With ‘Revenant,’ Oscar winner Inarritu crafts riveting tale of revenge

You rarely think of an Oscar-winning piece of directing as merely a tuneup. Yet Alejandro G. Inarritu has expanded upon some of the techniques he mastered in 2014’s “Birdman” and applied them to “The Revenant” to create a truly spectacular tale of revenge.

Filming extended scenes of actors walking around a stage — or even Michael Keaton strutting through Times Square in his underpants — is one thing. But the way Inarritu stages the brutal violence of the Indian raid that opens “The Revenant” in gorgeous, masterful, stunningly long takes is simply astonishing.

Also, he simulates a bear attack so relentless and horrifying, he somehow managed to convince conservative blogger Matt Drudge that Leonardo DiCaprio was being raped by that bear.

Twice.

In 1823, explorer Hugh Glass (DiCaprio) is working for the Rocky Mountain Fur Trading Company in the wilderness of what is now South Dakota when he’s attacked by that bear and tossed around like a rag doll for an excruciatingly long time. He’s left with injuries so traumatic, it’s a wonder he’s even alive.

Expedition leader Captain Andrew Henry (Domhnall Gleeson) insists that Glass be given proper care, and for a while he’s carried along on a makeshift stretcher. But when the terrain becomes too rugged to transport him, Henry reluctantly agrees to leave Glass behind.

For the promise of $300, John Fitzgerald (Tom Hardy), the fur trapper who’d repeatedly clashed with Glass, agrees to watch over him and, when the time comes, bury him. Before long, though, something between boredom and paranoia sets in, and Fitzgerald starts begging Glass to die, then offering to kill him before burying him alive and fleeing the scene.

Glass, however, simply refuses to perish despite being stranded in the freezing cold. He’s barely able to move the mutilated meat sack that once was his body. For a while, “The Revenant” plays out a bit like “127 Hours” minus the boulder.

Still, Glass slowly heads after Fitzgerald, wheezing and crawling through the snow and muck. At one point, Glass makes his way to a river, fills his canteen with water and gulps it down only to see that water come trickling out of the scarred expanse where his throat once was. When Glass comes across a native healer (Arthur Redcloud) who nurses him back to some modicum of health, “The Revenant” develops a vibe akin to “Drags Himself Along with Wolves.”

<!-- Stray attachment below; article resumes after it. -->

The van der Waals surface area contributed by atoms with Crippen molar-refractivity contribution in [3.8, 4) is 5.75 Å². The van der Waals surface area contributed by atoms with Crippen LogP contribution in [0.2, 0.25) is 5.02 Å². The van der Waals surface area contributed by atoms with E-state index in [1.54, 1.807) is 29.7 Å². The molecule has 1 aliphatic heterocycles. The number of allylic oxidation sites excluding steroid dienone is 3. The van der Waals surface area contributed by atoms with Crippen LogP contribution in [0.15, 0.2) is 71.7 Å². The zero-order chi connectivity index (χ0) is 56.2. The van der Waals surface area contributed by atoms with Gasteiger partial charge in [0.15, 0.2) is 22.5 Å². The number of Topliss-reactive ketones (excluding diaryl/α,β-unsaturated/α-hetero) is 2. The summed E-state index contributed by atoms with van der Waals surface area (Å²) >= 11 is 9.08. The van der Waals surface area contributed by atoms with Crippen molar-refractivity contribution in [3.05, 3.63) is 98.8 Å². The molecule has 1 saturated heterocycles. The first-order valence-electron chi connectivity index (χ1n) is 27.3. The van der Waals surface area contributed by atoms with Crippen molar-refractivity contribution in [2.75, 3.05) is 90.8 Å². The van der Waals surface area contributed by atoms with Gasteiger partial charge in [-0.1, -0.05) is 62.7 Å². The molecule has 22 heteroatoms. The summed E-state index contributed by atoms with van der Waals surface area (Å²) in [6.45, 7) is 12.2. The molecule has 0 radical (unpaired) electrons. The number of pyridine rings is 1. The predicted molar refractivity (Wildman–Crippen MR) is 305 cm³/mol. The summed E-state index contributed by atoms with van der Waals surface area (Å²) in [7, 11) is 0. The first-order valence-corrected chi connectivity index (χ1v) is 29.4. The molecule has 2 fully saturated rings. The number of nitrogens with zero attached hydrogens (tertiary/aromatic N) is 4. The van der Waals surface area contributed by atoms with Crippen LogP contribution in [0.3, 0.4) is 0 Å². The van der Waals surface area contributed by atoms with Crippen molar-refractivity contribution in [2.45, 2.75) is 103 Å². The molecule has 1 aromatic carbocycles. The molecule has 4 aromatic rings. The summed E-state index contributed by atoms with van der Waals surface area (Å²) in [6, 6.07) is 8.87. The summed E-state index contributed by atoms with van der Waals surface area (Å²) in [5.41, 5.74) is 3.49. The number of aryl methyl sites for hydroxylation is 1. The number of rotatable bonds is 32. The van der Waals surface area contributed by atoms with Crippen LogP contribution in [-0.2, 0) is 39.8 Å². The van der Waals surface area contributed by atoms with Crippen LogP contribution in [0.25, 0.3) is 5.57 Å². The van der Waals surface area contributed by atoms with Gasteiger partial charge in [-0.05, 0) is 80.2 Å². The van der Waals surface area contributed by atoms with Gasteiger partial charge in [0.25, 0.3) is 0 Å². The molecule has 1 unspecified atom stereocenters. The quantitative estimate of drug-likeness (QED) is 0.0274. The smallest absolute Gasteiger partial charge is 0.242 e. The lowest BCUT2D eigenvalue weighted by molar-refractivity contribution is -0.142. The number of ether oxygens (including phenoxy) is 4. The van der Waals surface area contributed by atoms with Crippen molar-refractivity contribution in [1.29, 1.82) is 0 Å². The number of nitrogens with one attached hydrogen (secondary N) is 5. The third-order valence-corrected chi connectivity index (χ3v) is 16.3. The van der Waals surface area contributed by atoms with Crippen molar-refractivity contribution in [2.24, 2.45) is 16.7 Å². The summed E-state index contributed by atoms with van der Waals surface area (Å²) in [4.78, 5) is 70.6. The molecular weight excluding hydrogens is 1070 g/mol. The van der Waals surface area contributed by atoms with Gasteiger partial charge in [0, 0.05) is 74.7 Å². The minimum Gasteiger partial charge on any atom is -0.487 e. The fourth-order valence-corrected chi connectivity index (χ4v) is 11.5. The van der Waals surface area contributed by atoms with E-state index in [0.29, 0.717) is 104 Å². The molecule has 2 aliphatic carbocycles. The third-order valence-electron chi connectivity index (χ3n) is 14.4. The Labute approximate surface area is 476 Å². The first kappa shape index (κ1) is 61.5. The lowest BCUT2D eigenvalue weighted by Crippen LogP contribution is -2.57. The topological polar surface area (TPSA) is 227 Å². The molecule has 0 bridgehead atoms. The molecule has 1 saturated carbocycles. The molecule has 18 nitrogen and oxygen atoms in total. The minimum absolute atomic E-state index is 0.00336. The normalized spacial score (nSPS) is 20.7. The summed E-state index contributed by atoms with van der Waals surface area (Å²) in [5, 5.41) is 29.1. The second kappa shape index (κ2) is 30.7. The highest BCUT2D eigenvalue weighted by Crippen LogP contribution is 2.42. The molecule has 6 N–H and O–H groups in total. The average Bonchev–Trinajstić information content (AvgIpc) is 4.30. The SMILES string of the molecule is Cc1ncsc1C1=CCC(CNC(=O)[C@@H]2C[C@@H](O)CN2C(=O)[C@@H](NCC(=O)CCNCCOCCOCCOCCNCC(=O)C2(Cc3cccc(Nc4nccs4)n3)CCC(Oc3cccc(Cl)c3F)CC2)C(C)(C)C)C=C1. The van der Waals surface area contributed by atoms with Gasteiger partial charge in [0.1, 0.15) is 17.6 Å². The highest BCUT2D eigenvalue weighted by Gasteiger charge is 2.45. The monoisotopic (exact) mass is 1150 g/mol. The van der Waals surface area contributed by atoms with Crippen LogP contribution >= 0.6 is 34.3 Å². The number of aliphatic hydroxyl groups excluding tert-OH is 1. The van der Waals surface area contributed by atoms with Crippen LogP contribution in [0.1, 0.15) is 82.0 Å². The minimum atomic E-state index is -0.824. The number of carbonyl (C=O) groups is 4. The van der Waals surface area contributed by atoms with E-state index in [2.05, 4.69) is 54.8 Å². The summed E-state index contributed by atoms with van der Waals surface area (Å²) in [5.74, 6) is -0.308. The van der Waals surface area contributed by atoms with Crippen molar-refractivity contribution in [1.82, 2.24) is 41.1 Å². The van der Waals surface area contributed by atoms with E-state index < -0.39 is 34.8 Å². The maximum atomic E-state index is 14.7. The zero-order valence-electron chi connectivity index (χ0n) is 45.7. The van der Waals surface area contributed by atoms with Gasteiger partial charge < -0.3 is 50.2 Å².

As much as it celebrates the power of resiliency and the human spirit, “The Revenant” is, at its heart, a tale of dogged pursuits. Not only must Glass stay alive long enough to gain some measure of vengeance against Fitzgerald, but the French-speaking Arikara warrior Elk Dog (Duane Howard), who launched that opening assault against the trappers, did so only out of necessity. He needed to trade the pelts they’d collected for rifles and horses to continue searching for the white men who kidnapped his beloved daughter.

Just when you think the malleable Hardy can no longer surprise you, he disappears into the grizzled, partially scalped, borderline mental Fitzgerald — his voice nearly as scarred as the dome of his head.

His “Inception” co-star DiCaprio, though, could well be on his way to his first Oscar — after having been so deserving for both “The Wolf of Wall Street” and “Django Unchained” — for his blunt force portrayal of Glass. It’s a minimalist, emotive performance, made all the more necessary by that throat trauma that leaves him speaking with a raspy wheeze, if at all.

And that doesn’t take into account the lengths to which DiCaprio went for verisimilitude — from chowing down on raw bison liver, to stripping naked in freezing temperatures and cozying up inside a hollowed-out horse carcass, to living with that awful beard for 18 months.

Inarritu, meanwhile, working from a script he co-wrote with Mark L. Smith (“Vacancy”), cements his status as one of the most visually exciting filmmakers working today. He can’t take credit for the stunning vistas. And “Birdman” director of photography Emmanuel “Chivo” Lubezki has shot one of the most gorgeous films of the past year. But it’s Inarritu who’s responsible for crafting such an immersive, riveting tale.

It’s the sort of movie event that demands to be seen on the biggest, brightest screen possible.

“The Revenant” also is as close to being in that frozen wilderness — equal parts grisly and grizzly — as any rational adult would ever want to be.

It was an awful, unforgiving place where unspeakable danger lurked at every turn.

And that was before Drudge introduced the idea that some of the bears living there might have been sexual predators.

— Contact Christopher Lawrence at clawrence@reviewjournal.com. On Twitter: @life_onthecouch

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